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Related Rates Problem: Angle of Elevation

  1. Sep 19, 2009 #1
    1. The problem statement, all variables and given/known data
    "An airplane flies at an altitude of 5 miles toward a point directly over an observer. The speed of the plane is 600 miles per hour. Find the rate at which the angle of elevation [tex]\theta[/tex] is changing when the angle is 30[tex]\circ[/tex]"

    • x = ground distance of plane from the observer.
    • [tex]\theta[/tex] = angle of elevation from observer to plane.

    • altitude of plane is 5 miles.
    • [tex]\frac{dx}{dt}[/tex] = -600mi/h (because the plane is travelling towards observer, distance between them decreases).

    2. Relevant equations

    the situation creates a right triangle with base x and height 5 mi; hypotenuse is not necessary in this problem. Angle of elevation is [tex]\theta[/tex], so the base equation for this problem is:

    tan [tex]\theta[/tex] = [tex]\frac{5}{x}[/tex]

    3. The attempt at a solution
    I first found what x was, since I would need x to solve my problem:

    • tan [tex]\theta[/tex] = [tex]\frac{5}{x}[/tex]

    • tan 30[tex]\circ[/tex] = [tex]\frac{5}{x}[/tex]

    • x = 5[tex]\sqrt{3}[/tex]

    Then, I found the derivative of both sides of the base equation, so my work looks like this:

    • tan [tex]\theta[/tex] = [tex]\frac{5}{x}[/tex]

    • sec2 [tex]\theta[/tex] [tex]\frac{d\theta}{dt}[/tex] = 5 (-x-2) [tex]\frac{dx}{dt}[/tex]

    • [tex]\frac{d\theta}{dt}[/tex] = [tex]\frac{-5cos^2\theta}{x^2}[/tex] [tex]\frac{dx}{dt}[/tex]

    plugging in, the equation would turn into:

    • [tex]\frac{d\theta}{dt}[/tex] = [tex]\frac{-5cos^230}{(5\sqrt{3})^2}[/tex] * -600 = 30

    however, the answer the book gave was 1/2 radians, and also, if you look at the way the units interact in the equation:

    [tex]\frac{d\theta}{dt}[/tex] = [tex]\frac{miles}{miles^2}[/tex] * (miles/hour) = hour-1

    the answer I had was in "nothing per hour" when the answer should be in "radians per hour".

    What did I do wrong in this problem? Thanks in advance!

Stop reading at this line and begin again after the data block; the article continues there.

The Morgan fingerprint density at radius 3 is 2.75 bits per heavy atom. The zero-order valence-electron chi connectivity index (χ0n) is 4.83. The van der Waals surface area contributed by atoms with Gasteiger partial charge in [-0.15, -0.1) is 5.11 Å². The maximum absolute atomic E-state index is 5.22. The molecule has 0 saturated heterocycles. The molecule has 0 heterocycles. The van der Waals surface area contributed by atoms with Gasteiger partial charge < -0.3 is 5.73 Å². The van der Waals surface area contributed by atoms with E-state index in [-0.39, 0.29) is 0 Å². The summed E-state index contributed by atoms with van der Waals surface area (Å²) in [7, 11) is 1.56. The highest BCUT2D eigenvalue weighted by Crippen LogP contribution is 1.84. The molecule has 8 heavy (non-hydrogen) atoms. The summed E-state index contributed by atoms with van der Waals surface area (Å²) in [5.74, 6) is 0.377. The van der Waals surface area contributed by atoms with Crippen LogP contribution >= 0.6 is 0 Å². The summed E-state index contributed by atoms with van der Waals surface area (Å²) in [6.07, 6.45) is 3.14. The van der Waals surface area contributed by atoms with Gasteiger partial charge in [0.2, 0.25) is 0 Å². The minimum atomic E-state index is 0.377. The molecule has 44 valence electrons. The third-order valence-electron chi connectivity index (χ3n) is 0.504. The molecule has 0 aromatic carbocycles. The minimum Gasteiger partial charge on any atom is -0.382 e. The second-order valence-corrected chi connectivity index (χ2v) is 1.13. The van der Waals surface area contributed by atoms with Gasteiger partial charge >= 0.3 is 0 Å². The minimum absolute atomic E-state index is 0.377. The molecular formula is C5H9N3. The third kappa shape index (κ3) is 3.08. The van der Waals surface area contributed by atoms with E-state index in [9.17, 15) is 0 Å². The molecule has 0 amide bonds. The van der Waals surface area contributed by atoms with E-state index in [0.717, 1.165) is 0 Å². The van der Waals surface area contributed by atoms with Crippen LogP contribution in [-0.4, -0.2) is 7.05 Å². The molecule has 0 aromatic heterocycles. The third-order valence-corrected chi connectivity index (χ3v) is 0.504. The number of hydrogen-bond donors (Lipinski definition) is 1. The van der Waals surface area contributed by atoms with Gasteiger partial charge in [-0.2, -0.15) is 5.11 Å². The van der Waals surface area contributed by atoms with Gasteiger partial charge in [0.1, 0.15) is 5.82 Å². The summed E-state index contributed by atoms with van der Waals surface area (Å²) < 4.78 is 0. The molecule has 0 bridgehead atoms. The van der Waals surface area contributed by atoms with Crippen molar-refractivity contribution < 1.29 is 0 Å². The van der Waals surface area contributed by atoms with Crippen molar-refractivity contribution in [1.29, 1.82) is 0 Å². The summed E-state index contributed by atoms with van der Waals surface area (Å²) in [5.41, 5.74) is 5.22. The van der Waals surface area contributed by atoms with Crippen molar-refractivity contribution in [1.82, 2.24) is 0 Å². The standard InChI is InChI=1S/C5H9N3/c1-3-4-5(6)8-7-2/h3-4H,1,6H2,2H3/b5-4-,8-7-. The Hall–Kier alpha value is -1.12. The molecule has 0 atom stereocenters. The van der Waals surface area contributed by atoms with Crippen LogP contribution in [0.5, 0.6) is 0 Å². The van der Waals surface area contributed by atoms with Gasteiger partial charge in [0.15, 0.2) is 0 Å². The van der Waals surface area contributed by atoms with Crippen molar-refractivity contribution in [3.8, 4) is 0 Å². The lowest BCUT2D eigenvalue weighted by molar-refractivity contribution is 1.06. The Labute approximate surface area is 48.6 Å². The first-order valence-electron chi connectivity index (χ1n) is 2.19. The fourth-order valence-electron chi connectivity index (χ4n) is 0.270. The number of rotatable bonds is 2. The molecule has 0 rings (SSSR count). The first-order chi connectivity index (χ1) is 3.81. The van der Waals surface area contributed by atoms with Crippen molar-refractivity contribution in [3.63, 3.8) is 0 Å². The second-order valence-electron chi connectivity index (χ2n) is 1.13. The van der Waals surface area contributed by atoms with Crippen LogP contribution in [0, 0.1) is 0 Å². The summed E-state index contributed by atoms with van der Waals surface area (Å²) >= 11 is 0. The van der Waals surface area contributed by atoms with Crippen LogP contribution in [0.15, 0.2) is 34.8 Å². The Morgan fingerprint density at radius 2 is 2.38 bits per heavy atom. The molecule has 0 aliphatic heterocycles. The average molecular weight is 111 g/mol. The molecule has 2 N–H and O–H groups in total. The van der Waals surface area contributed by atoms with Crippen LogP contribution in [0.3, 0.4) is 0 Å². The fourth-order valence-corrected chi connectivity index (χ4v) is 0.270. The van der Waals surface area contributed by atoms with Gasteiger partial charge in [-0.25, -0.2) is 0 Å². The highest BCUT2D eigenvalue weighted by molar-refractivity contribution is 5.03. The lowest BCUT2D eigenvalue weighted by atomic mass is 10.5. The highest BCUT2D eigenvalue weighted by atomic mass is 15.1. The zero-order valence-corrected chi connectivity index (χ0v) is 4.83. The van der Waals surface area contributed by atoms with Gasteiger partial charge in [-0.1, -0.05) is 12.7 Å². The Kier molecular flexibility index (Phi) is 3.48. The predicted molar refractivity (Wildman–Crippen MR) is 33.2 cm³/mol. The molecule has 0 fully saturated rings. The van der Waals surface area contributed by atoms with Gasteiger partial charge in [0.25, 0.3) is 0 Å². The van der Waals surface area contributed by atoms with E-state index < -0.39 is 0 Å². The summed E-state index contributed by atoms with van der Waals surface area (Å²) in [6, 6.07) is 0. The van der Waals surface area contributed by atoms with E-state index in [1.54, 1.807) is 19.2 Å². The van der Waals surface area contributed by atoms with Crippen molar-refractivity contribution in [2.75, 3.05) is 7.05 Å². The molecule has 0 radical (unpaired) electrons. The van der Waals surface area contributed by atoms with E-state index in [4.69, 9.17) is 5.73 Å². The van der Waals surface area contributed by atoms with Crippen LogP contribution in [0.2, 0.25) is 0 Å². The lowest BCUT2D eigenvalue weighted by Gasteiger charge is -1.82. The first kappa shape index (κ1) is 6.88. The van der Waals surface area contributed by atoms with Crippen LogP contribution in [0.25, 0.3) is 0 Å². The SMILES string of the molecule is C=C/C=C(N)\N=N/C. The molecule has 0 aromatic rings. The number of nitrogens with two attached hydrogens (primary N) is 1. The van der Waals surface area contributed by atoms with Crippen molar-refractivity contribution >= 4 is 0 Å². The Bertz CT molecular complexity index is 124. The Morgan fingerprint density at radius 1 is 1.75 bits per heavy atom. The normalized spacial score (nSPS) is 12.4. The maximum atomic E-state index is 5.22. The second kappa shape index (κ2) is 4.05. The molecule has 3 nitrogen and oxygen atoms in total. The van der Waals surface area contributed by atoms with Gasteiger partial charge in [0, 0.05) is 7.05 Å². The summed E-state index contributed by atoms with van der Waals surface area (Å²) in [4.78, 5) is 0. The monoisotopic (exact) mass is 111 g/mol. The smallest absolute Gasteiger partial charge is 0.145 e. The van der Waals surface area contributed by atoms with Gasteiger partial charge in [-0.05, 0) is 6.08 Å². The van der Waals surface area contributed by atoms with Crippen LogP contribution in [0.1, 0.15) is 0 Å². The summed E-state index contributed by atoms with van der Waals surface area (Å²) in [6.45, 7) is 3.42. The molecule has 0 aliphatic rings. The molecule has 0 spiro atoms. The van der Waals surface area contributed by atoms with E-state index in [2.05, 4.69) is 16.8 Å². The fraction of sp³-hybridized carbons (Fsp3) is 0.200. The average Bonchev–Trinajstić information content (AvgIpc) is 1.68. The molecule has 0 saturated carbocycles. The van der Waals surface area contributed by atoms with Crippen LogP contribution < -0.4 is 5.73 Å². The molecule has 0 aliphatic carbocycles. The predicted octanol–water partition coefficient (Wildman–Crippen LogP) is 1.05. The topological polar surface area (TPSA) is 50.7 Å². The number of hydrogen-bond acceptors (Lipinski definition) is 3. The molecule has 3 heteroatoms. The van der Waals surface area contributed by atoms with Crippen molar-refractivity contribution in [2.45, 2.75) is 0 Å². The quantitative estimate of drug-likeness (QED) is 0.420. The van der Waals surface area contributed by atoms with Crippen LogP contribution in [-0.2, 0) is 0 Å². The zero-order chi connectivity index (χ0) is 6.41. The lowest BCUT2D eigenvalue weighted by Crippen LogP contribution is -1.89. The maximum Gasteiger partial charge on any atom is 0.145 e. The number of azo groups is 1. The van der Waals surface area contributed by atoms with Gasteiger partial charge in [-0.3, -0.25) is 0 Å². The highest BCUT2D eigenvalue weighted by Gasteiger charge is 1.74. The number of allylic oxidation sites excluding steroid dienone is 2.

2. jcsd
  3. Sep 20, 2009 #2
    You and I are getting the same answer, so either we both are wrong, or your book is wrong.

    Radians is a dimensionless unit, so "nothing per hour" and "radians per hour" are the same.
  4. Sep 20, 2009 #3
    yes, thanks for the confirmation!

    Yet, I also forgot to note this: when I convert the 30 (supposedly degrees, because I was working in degrees) to radians, I got .5236 which rounds to approximately 1/2 radians. However, since I got the answer in "radians per hour", I wasn't supposed to convert, which brings me to another question:

    If it doesn't matter which format (radians or degrees) you use for the angle (because tan of any format always becomes a ratio without any units), why does the change in angle always stay 30?? isn't it supposed to change according to whatever unit you use in the first place?
  5. Sep 20, 2009 #4
    Because the derivative of tan x is only sec^2 x if you are using radians. If you use degrees, you must use the chain rule which gives a factor of pi/180 or 180/pi.
  6. Sep 20, 2009 #5
    I don't think I understand. When you take the derivative of tan x don't you always get sec2 x?
  7. Sep 20, 2009 #6
    No, you were really working in radians, you just wrote "30" instead of pi/6, but your computations were really in radians.

    Your answer was 30 radians per hour.


    Explanation of derivatives in degrees: Sketch a graph of a sinusoid function with amplitude 1 and period 360, i.e. put tickmarks on the x-axis at 180 and 360, with the x intercepts at 0, 180, 360, etc. There is no way the slope at the origin is 1.

    This function is y=sin(pi x/180). Its derivative wrt x is cos(pi x/180) * pi/180. The derivative at x=0 is pi/180.

    You don't need to know this to do your problem. Just work in radians.
  8. Sep 21, 2009 #7
    Aha. 30 radians per hour is 1/2 radian per minute. I bet that's what they did.
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